In this study the main cause for implant removal was advanced stages of bone loss due to peri-implantitis. This was the case of all titanium plasma-sprayed (TPS) implants and of more than 80% of acid-etched, particle-blasted, and oxidized implants. However, it was lower for particle-blasted + acid-etched implants. This could be related to the fact that most of the implants included in this study were acid-etched and oxidized implants. Additionally, rough surface implants (TPS) are more likely to develop peri-implantitis than minimally rough implants once exposed to the oral environment.17 Most of the peri-implant bone defects due to peri-implantitis showed advanced horizontal bone loss with broad circumferential vertical bone defect and the loss of at least 1 bony wall.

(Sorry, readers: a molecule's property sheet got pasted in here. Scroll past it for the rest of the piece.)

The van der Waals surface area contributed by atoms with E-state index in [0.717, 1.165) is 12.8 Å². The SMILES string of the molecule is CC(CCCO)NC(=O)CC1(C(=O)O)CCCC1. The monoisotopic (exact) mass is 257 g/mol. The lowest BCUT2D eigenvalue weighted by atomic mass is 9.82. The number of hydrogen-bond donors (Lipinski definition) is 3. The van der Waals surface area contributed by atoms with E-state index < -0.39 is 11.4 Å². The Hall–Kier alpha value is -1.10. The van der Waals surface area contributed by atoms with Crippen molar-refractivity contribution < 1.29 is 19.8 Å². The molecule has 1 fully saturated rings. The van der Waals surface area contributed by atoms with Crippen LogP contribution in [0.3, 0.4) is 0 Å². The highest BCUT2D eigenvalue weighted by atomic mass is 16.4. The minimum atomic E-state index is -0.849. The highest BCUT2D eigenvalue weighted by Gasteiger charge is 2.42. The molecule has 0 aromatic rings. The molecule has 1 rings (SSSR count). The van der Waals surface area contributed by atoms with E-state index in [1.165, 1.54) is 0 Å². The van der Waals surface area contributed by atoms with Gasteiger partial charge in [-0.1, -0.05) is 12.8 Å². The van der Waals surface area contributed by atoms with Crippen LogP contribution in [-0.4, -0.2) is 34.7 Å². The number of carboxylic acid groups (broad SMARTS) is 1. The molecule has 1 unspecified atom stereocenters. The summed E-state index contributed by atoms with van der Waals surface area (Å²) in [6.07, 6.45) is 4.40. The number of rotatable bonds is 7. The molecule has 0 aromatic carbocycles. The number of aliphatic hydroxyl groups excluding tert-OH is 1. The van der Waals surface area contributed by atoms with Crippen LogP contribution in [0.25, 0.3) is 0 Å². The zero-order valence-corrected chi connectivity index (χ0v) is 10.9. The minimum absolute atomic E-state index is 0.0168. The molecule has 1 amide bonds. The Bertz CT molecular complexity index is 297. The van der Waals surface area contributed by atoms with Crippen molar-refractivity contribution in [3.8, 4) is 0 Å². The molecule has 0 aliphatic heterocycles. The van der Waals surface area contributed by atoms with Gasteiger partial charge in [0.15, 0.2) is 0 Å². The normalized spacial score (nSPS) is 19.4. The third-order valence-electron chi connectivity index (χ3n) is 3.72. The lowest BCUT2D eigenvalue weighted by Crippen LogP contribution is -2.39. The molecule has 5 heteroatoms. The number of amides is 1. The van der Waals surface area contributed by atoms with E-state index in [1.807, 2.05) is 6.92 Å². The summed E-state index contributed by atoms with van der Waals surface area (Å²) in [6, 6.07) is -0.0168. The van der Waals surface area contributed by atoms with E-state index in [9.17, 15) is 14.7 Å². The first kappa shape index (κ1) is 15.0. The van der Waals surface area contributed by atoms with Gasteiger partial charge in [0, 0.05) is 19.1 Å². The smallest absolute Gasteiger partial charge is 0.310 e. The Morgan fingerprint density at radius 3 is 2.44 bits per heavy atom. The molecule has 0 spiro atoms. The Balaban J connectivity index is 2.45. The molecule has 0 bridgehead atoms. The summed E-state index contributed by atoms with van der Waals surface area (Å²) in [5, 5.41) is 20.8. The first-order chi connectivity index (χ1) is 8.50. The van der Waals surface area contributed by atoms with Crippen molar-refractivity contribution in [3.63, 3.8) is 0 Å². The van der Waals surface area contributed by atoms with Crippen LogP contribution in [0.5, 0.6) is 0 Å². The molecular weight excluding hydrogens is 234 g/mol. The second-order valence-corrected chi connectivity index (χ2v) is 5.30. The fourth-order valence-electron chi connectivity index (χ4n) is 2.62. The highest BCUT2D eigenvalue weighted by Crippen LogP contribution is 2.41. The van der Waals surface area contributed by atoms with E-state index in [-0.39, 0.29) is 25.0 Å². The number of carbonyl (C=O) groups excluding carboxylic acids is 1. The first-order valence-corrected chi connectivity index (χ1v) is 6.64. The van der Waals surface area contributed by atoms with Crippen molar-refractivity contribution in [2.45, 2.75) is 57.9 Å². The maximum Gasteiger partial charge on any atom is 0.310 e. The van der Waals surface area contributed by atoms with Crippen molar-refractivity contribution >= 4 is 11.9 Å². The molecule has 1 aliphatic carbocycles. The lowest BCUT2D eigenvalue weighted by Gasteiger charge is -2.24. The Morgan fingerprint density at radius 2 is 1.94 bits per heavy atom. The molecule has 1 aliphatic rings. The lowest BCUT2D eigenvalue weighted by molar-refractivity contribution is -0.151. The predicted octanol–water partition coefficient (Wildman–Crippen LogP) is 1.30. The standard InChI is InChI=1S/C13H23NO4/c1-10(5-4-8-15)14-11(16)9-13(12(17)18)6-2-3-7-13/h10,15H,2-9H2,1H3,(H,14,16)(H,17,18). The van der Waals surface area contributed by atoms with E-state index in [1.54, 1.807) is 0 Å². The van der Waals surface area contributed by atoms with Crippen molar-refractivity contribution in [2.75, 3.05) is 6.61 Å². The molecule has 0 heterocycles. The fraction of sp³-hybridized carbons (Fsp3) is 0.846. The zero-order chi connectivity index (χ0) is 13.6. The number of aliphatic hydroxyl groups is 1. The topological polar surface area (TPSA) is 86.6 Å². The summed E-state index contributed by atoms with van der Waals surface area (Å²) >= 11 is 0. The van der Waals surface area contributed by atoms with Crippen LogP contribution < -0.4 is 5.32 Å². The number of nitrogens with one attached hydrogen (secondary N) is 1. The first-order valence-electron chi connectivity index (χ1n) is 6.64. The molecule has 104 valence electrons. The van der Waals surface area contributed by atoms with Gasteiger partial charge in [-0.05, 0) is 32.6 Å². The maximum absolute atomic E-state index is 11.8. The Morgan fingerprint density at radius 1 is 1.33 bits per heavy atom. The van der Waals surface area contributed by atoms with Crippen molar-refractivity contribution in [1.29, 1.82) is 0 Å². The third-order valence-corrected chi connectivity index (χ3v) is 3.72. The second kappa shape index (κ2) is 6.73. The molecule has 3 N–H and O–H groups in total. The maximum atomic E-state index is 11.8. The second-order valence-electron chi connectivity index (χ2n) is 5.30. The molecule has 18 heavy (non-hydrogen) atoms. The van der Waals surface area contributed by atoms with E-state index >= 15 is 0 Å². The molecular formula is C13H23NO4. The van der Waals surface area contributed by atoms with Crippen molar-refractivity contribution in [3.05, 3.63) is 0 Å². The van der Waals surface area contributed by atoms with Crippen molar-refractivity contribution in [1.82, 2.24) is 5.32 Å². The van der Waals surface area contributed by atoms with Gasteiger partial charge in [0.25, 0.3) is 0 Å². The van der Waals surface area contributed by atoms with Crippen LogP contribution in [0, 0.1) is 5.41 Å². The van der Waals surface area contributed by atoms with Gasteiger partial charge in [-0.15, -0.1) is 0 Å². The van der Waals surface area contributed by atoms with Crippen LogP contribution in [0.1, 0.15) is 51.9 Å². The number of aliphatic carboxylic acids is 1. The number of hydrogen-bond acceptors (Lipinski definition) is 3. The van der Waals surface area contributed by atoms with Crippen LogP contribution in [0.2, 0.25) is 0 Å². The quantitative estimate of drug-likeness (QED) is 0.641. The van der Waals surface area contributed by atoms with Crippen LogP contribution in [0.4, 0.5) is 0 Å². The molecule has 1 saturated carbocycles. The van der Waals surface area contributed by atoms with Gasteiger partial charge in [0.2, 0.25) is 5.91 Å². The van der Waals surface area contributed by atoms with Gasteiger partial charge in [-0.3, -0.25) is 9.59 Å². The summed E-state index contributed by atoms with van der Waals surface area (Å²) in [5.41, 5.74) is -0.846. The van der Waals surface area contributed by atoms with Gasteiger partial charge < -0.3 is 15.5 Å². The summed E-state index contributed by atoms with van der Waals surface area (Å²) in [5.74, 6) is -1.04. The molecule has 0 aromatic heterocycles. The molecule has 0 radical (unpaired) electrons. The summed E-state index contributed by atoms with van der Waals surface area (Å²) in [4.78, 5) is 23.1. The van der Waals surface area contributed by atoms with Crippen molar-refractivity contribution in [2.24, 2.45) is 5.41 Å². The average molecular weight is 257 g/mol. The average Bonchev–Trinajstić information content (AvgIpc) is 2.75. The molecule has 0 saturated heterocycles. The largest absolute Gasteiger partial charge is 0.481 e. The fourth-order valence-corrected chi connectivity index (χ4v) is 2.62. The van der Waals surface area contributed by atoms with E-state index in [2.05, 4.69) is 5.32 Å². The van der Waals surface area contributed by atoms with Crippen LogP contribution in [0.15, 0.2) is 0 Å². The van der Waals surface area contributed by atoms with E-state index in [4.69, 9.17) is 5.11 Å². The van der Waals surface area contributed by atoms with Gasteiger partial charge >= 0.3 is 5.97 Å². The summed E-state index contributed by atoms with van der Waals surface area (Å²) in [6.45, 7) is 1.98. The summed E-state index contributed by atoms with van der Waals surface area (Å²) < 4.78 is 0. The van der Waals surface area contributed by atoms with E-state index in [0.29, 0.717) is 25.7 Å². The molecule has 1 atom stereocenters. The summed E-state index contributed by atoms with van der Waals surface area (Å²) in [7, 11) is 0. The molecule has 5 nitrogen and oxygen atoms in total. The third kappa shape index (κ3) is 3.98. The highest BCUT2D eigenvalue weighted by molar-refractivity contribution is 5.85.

The explantation method followed in this study allowed the registration of the torque necessary to remove the implant without damaging the implant surface. This latter could serve to study long-term changes to the surface of implants after being in function in the oral cavity. The removal torque was significantly higher for acid-etched, particle-blasted, and oxidized implants. However, the removal torque is influenced by several factors like hosting bone quality, design of the implant (cylindrical or screw-like), diameter of the implant, and surface roughness.18–22 The counter-torque needed to unscrew the implant fixture was below 200 Ncm for 139 implants. But, the use of trephine bur was only needed when the torque value was higher than 200 Ncm (15 implants).
Biomechanical studies have shown that the majority of stress transmitted to the peri-implant bone is concentrated at the crestal bone (the first 2 to 3 mm of implant length) regardless of the implant design,23–26 making this area essential to achieve primary implant stability. This has motivated us to limit the use of trephine bur to break the implant–bone contact at the first 2 to 3 threads of the implant. This reduced the removal torque and permitted implant explantation to be continued with the use of counter-torque wrench.